Fever/High Temperature in Children - Treatments

What can I do if my child has a fever/high temperature?

A child with a fever may look flushed and irritable and they may not feel like doing very much.

  • Make your child comfortable - details below.
  • Check for signs of lack of fluid in the body (dehydration).
  • Check for signs of serious infection.
  • Keep your child off school or nursery until they are better.

In most bouts of fever that are not caused by serious illness, the temperature generally comes down quickly. It is not unusual to see a child play happily after an hour or so, when their temperature has come down and they have had a good drink. It is reassuring if a child improves with the drop in temperature.

At any age, a child with a serious infection usually gets worse despite efforts to bring their temperature down. In addition, they may have other worrying symptoms. For example, breathing problems, drowsiness, convulsions, pains, or headaches which become worse. But - use your instincts. If you think a child is getting worse, get medical help, even if they don't quite fit the 'rules' described here. Note: you should check on your child 2-3 times in the night if they have a fever, to make sure they are not developing a serious infection.

How do I manage a fever?

The important things are to try to keep your child calm, reassured and comfortable.

  • Give lots to drink. This helps to prevent a lack of fluid in the body (dehydration). You might find that a child is more willing to have a drink if they are not so irritable. So, if they are not keen to drink, it may help to give some paracetamol first. Then, try the child with drinks half an hour or so later. Fever caused by any illness may contribute to dehydration. This happens through evaporation of moisture from the skin as the body tries to cool itself, and through sweating.
  • Cooling an over-warm room may be helpful.
  • Tepid sponging is not recommended for treatment of fever. This is because the blood vessels under the skin become narrower (constrict) if the water is too cold. This reduces heat loss and can trap heat in deeper parts of the body. The child may then get worse. Many children also find cold-sponging uncomfortable.
  • Cold fans are not recommended, for the same reasons, although cooling an over-warm room with adequate ventilation is sensible.
  • Children with fever should not be underdressed or over-wrapped.
  • Medicines like paracetamol and ibuprofen should not be used for fever unless your child appears distressed. If they are not distressed it is better to let the fever do its job and run its course:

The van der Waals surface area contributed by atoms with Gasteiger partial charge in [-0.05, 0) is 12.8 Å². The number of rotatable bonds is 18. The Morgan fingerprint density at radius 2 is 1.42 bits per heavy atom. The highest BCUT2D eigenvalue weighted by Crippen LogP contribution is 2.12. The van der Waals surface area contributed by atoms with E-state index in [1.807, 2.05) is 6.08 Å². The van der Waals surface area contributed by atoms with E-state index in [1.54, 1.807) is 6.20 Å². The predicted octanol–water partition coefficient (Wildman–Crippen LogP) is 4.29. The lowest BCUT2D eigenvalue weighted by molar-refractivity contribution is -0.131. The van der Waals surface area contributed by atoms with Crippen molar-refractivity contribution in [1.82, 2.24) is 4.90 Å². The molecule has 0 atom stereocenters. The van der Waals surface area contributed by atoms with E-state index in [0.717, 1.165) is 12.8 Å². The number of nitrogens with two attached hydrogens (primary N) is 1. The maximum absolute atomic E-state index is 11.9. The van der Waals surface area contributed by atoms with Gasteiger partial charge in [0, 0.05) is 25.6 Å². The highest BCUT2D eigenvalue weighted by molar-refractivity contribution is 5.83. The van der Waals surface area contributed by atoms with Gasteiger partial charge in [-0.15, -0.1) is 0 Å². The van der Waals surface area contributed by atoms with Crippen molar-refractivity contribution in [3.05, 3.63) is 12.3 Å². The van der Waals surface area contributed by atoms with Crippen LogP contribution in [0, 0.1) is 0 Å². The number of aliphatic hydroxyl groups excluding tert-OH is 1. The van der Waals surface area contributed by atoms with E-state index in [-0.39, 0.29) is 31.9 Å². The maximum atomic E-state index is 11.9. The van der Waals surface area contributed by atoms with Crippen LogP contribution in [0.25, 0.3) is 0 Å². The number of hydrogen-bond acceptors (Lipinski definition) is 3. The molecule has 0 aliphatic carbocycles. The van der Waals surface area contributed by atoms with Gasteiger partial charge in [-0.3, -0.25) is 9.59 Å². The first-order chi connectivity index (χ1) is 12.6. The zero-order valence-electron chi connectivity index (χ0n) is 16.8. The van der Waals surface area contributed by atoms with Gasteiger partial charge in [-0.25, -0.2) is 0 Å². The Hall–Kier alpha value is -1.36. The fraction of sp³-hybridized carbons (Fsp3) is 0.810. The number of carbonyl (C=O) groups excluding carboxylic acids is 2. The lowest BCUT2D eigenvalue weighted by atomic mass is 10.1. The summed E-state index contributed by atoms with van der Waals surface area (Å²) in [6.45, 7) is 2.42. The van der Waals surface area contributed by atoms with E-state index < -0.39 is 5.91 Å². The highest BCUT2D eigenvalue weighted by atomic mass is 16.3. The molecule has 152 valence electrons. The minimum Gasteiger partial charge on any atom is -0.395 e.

• Using paracetamol and ibuprofen does not prevent febrile convulsions and should not be used for this purpose alone.
    • You can use either paracetamol or ibuprofen in children with fever who appear distressed.
    • You should not use both at the same time.
    • Some studies have shown that ibuprofen may increase the risk of developing skin infections when used in chickenpox. Therefore, paracetamol is usually recommended in chickenpox. For other conditions, ibuprofen is recommended only when really needed and if paracetamol has not worked.

When using paracetamol or ibuprofen in children with fever

  • Continue for as long as the child appears distressed.
  • Consider changing to the other agent if the child's distress is not alleviated by the first.
  • Only consider alternating these two agents if the distress persists or comes back before the next dose is due.
  • Do not give both simultaneously.

You can buy paracetamol and ibuprofen in liquid form, or melt-in-the-mouth tablets, for children. The dose for each age is given with the medicine packet.

Remember: paracetamol and ibuprofen do not treat the cause of the fever - they merely help to ease discomfort. They also ease headaches and aches and pains. You do not need to use these medicines if your child is comfortable and not distressed by the fever, aches or pains.

Do not use ibuprofen for:

  • Children known to react (have hypersensitivity) to ibuprofen.
  • Children in whom attacks of asthma have been triggered by ibuprofen or similar medicines.

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Author:
Dr Mary Lowth
Peer Reviewer:
Dr Adrian Bonsall
Document ID:
4343 (v42)
Last Checked:
22 May 2017
Next Review:
29 June 2020

Disclaimer: This article is for information only and should not be used for the diagnosis or treatment of medical conditions. Patient Platform Limited has used all reasonable care in compiling the information but make no warranty as to its accuracy. Consult a doctor or other health care professional for diagnosis and treatment of medical conditions. For details see our conditions.